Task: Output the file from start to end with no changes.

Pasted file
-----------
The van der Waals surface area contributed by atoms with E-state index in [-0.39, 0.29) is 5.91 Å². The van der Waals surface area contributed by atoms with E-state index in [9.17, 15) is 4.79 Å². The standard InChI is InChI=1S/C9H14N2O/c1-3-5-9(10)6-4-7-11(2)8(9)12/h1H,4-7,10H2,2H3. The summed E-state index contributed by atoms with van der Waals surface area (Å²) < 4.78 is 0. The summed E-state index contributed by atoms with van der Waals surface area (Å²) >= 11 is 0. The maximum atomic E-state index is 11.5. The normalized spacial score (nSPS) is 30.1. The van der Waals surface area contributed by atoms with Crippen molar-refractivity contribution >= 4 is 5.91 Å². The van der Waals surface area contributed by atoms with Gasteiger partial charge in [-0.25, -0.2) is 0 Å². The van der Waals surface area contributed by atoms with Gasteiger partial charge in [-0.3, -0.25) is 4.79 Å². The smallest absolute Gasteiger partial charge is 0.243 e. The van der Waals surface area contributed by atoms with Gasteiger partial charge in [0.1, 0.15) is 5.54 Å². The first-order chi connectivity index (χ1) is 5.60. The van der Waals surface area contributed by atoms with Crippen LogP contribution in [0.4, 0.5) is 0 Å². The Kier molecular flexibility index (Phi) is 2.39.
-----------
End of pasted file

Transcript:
The van der Waals surface area contributed by atoms with E-state index in [-0.39, 0.29) is 5.91 Å². The van der Waals surface area contributed by atoms with E-state index in [9.17, 15) is 4.79 Å². The standard InChI is InChI=1S/C9H14N2O/c1-3-5-9(10)6-4-7-11(2)8(9)12/h1H,4-7,10H2,2H3. The summed E-state index contributed by atoms with van der Waals surface area (Å²) < 4.78 is 0. The summed E-state index contributed by atoms with van der Waals surface area (Å²) >= 11 is 0. The maximum atomic E-state index is 11.5. The normalized spacial score (nSPS) is 30.1. The van der Waals surface area contributed by atoms with Crippen molar-refractivity contribution >= 4 is 5.91 Å². The van der Waals surface area contributed by atoms with Gasteiger partial charge in [-0.25, -0.2) is 0 Å². The van der Waals surface area contributed by atoms with Gasteiger partial charge in [-0.3, -0.25) is 4.79 Å². The smallest absolute Gasteiger partial charge is 0.243 e. The van der Waals surface area contributed by atoms with Gasteiger partial charge in [0.1, 0.15) is 5.54 Å². The first-order chi connectivity index (χ1) is 5.60. The van der Waals surface area contributed by atoms with Crippen LogP contribution in [0.4, 0.5) is 0 Å². The Kier molecular flexibility index (Phi) is 2.39.